This great level of support and training helped us develop very quickly the skills and confidence to meet the needs of the children in our care. So, if we come across any challenges we see these as rewarding opportunities as you work with professionals and the family to meet the child’s needs and find solutions. You get to be very close to the children, even if it’s just for a few days, so saying goodbye is always a sad time but you take comfort in knowing the incredible impact you had and your ability to provide so much more than just stability and a good support system.

We have been fostering now for a few years and cared for several foster children between the ages of 0 (newborn baby) to 10 years old. These were placements for immediate care (emergency), taking over another carer’s placement for a while (respite) and for a specific period until the child moved to a permanent home (short term). We have been really impressed by our children’s positive and accepting attitude to having a number of different children in our home. They get involved where they can, talking and playing with the foster child, so they do not feel lonely. These are wonderful moments and we feel this experience will help shape them into being the kind and caring people we want them to be.

So, we can definitely say fostering transforms lives. Not just for the foster child but for the foster carers and their families too. It would be great if we can have more foster carers in Enfield continuing to make this positive difference. We always encourage people in the borough to consider fostering. We tell them about our amazing and rewarding journey and that they will have the chance to make a real difference to the lives of children in foster care. We also let them know about the great fostering allowances, excellent 24-hour support and fantastic training opportunities. You are definitely looked after and certainly not doing this on your own.

Enfield’s children in care need you so please take the same step we did and find out more about fostering today.

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Lee and Sharon – 18 foster children in 18 years

We have been carers for nearly 18 years and fostered 18 children in that time, some for only a matter of days and others for longer. We have cared for children from birth to ten years old and currently have one child living with us along with four of our six children.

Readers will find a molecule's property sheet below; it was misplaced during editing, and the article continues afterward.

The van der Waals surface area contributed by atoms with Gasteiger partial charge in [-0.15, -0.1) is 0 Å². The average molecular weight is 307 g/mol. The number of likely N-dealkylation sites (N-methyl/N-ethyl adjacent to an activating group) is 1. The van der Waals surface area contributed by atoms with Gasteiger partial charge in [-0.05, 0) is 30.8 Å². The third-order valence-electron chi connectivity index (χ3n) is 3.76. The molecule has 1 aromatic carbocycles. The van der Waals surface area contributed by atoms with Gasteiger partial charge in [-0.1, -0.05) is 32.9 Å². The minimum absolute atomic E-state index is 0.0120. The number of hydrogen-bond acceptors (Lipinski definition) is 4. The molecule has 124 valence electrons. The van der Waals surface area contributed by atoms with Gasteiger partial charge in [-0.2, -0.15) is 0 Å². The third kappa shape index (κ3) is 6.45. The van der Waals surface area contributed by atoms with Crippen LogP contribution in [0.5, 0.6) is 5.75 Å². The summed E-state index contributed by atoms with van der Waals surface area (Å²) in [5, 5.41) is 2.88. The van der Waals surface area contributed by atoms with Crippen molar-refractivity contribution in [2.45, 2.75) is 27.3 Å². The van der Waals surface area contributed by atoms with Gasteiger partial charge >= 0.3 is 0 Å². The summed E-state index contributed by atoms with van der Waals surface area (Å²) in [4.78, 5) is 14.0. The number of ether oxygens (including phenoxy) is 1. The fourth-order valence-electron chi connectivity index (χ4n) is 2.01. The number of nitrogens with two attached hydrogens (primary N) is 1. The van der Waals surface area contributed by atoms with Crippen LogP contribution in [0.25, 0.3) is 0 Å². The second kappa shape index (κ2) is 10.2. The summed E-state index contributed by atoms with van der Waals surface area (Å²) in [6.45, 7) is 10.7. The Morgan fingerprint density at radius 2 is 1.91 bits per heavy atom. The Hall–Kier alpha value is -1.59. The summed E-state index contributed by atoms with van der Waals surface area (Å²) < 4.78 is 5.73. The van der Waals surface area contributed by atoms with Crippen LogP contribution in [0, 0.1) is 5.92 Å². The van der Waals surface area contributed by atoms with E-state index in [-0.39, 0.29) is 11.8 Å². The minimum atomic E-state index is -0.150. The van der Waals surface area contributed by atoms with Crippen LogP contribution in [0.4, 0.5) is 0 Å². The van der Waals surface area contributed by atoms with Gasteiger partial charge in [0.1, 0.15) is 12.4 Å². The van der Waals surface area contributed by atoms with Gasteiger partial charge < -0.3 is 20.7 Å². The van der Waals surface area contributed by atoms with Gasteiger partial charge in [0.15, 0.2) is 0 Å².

We started considering fostering when Sharon wanted a change of career from banking but still wanted to be at home and around for our own children. Our youngest was three years old when we were approved and took our first placement. We had a friend who was a foster carer, which set the seed of an idea,  and whilst already being active in our local community, running a local sports club and being a school governor, we approached Enfield Council to enquire about fostering.

The process was fairly straight forward and very interesting. An initial meeting, some training to start to prepare us for what was to come and then an assessment where we took a look at us as individuals and a family to understand how we could support the children in our care. This was supported by our own dedicated social worker who took us through the process and whilst our own social workers have changed over the years, our social worker is a person who we can talk to and get support from whenever we need it. We can also get guidance and help from the diverse group of fosters carers in Enfield, directly or via regular support groups.

Fostering can be challenging however the rewards far outweigh any difficulties that may be encountered. Seeing the difference in a child that will not have not had the best start and knowing you have helped make that change and set a new course for the child is priceless.

We are committed to fostering as a family; our children, family and friends all play a part to improve the lives of the children we care for. We have also made some amazing friends on our journey so far.

We are using our experience to support Enfield Council’s fostering team to set up some introduction sessions in our home where people we know can pop along on an informal basis to get more information. It will be a great opportunity to ask us and our supporting social worker any questions to help them take that first step towards an amazing opportunity to give children in need a better future.


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Phil and Sally’s Amazing Fostering Journey

Enfield Council foster carers go above and beyond to give children and young people a safe and secure home, making a big difference to their lives. As foster carers Phil and Sally explain:

“We do not have children of our own, so it seemed natural for us to become foster carers so that we could help lots of young people by giving them a secure and loving home and being their advocate.

“We have been foster carers for just over a year now. During this time we have seen several foster children stay with us. We take children aged from birth to 18, and whilst some placements may be for a short time, for example to give a parent respite, some children stay long term as they cannot return to their families.

“Being a foster carer does present some challenges, but it is immensely rewarding. The hardest part is letting them go.

“You take a little person into your life, and you help mend them and set them on the road to adulthood feeling loved and valued.”

“In the relatively short time we have fostered we can see how foster care doesn’t just transform the lives of children and young people – it also enhances the lives of foster carers and their families too.”

“It would be great if more people would consider becoming foster carers with Enfield Council, the support we have received from social services is excellent, and our application was brilliantly handled.”

Enfield Council needs to recruit more foster carers who can help bring a sense of family and belonging to vulnerable children and young people, so please contact Enfield Council’s fostering team today and help transform the life of a young person.